Structural Honesty is linked to the notion that a structure shall display its “true” purpose and not be decorative etc. Functional honesty is linked to the idea that a building or product form shall be shaped on the basis of its intended function, often known as “form follows function”. Material honesty implies that materials should be used and selected on the bases of their properties, and that the characteristics of a material should influence the form it is used for. Thus, a material must not be used as a substitute for another material as this subverts the materials “true” properties and it is “cheating” the spectator.
The simplicity and minimalism design value
This design value is based on the idea that simple forms, i.e. aesthetics without considerable ornaments, simple geometry, smooth surfaces etc., represents forms which are both truer to “real” art and represents “folk” wisdom. This design value implies that the more cultivated a person becomes, the more decoration disappears. In addition, it is linked to the notion that simple forms will free people from the everyday clutter, thus contribute to tranquillity and restfulness.
Nature and organic design value
This design value is based on the idea that nature (i.e. all sorts of living organisms, numerical laws etc.) can provide inspiration, functional clues and aesthetic forms that architects and industrial designers should use as a basis for designs. Designs based on this value tend to be characterized by free-flowing curves, asymmetrical lines and expressive forms. This design value can be summed up in “form follows flow” or “of the hill” as opposed to “on the hill”.
The classic, traditional and vernacular aesthetics design value
This value is based on a belief that a building and product should be designed from timeless principles that transcend particular designers, cultures and climates. Implicit in this design value is the notion that if these forms are used, the public will appreciate a structure’s timeless beauty and understand immediately how to use a given building or product. This design value is also linked to regional differences i.e. varying climate etc. and folklore cultures, which creates distinctive aesthetical expressions.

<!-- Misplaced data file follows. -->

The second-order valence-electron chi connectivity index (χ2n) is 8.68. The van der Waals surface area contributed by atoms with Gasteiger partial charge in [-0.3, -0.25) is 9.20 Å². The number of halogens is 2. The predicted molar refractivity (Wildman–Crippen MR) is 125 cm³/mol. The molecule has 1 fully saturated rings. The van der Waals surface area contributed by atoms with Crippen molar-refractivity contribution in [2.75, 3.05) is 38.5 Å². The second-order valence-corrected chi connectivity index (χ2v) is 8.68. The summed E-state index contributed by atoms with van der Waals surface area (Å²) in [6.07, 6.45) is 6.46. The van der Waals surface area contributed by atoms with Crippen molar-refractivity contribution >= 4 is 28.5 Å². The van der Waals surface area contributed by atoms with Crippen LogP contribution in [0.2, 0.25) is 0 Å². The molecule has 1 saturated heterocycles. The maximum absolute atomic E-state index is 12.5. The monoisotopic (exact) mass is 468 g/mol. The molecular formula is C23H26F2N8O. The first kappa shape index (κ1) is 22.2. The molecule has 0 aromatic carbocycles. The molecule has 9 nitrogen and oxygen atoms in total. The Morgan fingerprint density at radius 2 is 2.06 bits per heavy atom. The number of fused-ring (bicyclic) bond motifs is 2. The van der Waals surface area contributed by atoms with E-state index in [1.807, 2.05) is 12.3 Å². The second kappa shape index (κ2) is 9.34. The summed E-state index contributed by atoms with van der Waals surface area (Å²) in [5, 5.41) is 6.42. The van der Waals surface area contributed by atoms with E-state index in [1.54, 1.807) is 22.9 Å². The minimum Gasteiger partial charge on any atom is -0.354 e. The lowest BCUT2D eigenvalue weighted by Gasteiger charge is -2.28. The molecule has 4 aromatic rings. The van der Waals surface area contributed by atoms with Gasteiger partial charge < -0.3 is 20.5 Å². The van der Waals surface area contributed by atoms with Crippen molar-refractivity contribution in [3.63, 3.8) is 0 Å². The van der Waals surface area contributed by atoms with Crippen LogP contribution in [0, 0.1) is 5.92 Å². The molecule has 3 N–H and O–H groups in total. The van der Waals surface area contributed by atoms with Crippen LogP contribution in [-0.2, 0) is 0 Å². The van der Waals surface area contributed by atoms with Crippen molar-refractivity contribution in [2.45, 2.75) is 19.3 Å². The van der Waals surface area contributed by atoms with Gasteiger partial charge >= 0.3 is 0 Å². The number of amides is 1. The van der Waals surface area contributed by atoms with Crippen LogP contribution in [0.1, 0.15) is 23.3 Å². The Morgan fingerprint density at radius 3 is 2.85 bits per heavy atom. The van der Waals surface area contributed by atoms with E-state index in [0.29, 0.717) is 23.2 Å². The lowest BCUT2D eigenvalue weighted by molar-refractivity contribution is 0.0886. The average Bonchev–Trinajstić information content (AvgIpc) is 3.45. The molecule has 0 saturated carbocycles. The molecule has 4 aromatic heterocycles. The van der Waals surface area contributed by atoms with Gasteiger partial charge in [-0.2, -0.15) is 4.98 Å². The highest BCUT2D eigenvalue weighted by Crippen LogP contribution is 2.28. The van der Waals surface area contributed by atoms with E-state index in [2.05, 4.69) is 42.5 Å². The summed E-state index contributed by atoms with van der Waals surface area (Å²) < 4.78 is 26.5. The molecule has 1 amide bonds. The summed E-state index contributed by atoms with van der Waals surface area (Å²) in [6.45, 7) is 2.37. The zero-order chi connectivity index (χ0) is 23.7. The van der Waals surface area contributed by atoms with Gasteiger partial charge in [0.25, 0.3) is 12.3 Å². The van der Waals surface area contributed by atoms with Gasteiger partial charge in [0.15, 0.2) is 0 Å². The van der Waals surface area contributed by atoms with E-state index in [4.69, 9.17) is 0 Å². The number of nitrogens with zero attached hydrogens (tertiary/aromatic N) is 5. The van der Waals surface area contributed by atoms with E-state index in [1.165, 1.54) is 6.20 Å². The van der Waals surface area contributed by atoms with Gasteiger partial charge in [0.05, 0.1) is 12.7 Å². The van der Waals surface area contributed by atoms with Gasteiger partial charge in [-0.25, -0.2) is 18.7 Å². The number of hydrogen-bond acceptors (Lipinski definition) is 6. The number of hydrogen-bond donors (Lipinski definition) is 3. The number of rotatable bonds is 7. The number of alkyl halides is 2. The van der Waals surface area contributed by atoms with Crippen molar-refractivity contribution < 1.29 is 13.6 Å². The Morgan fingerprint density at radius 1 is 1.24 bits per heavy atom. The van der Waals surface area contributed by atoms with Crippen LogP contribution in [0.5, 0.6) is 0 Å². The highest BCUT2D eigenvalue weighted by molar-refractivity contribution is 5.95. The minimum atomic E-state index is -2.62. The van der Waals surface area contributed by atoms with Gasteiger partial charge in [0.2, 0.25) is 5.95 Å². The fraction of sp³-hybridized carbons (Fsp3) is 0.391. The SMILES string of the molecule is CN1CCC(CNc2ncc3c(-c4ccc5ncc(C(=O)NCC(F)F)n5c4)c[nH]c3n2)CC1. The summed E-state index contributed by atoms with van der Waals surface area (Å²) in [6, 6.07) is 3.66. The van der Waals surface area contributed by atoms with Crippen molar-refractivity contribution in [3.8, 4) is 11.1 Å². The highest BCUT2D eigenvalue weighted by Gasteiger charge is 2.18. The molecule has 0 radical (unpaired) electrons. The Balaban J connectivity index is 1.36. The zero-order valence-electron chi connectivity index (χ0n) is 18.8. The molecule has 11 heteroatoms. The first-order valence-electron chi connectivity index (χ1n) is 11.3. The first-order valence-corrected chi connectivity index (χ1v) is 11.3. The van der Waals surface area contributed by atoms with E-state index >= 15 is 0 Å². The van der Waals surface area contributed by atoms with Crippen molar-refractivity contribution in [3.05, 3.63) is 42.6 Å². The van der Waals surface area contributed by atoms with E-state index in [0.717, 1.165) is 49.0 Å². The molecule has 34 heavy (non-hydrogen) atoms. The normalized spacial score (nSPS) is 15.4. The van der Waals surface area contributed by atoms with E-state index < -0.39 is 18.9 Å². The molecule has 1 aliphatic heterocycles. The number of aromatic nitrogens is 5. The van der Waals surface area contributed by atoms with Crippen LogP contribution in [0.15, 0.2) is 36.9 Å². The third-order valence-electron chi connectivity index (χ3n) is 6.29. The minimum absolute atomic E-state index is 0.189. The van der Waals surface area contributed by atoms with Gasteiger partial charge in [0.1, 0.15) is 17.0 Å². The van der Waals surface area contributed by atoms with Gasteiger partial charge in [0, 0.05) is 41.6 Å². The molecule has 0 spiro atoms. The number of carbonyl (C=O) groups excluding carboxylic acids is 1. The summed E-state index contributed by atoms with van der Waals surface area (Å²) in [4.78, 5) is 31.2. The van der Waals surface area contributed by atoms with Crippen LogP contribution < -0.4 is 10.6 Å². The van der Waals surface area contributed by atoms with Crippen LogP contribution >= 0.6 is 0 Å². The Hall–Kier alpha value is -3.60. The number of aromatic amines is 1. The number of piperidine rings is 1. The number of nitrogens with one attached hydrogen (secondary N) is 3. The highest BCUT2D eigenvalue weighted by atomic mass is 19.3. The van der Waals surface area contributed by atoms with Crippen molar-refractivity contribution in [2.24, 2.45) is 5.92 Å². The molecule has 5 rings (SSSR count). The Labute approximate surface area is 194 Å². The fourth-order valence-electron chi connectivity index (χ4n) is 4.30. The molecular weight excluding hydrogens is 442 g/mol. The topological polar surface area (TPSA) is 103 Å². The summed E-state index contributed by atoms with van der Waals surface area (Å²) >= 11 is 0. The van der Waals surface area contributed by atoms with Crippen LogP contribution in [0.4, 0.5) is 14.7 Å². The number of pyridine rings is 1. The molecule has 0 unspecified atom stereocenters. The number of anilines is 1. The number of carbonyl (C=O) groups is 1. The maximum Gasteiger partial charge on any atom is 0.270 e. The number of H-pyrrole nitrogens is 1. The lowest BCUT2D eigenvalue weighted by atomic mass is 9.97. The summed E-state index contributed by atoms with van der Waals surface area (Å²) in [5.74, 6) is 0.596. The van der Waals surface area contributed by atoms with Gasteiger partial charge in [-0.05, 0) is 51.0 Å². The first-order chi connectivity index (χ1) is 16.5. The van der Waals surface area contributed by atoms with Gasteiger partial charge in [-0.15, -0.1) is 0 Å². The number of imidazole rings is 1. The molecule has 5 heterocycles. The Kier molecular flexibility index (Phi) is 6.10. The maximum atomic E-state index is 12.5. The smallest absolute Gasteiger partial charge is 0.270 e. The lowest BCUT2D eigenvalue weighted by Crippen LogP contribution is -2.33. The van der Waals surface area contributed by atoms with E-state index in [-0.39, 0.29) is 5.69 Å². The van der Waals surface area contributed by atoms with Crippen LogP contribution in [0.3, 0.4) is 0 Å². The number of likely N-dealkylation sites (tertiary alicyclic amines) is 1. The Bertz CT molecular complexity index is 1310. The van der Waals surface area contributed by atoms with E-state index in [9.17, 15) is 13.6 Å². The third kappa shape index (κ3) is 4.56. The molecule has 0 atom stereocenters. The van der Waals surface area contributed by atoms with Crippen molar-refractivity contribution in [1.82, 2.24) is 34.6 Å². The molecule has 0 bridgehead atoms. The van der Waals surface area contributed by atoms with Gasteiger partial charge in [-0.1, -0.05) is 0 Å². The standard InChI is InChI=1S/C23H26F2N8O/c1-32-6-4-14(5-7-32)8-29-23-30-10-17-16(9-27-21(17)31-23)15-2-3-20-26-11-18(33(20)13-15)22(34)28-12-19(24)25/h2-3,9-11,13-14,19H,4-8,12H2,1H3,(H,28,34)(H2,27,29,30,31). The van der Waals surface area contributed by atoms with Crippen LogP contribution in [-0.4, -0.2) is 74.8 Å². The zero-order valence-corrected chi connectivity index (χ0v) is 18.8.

The regionalism design value
This design value is based on the belief that building—and to some degree products—should be designed in accordance with the particular characteristics of a specific place. In addition, it is linked to the aim of achieving visual harmony between a building and its surroundings, as well as achieving continuity in a given area. In other words, it strives to create a connection between past and present forms of building. Finally, this value is also often related to preserving and creating regional and national identity.
Social design values
Many architects and industrial designers have a strong motivation to serve the public good and the needs of the user population. Moreover, social awareness and social values within architecture and design reflect, to some degree, the emphasis these values are given in society at large.
It should be noted that social values can have an aesthetical impact, but these aspects will not be explored as the main aesthetical impact found in design has been covered in the previous sections. Social design values are at times in conflict with other design values. This type of conflict can manifest itself between different design movements, but it can also be the cause of conflicts within a given design movement. It can be argued that conflicts between social values and other design values often represent the continuing debate between Rationalism and Romanticism commonly found within architecture and industrial design.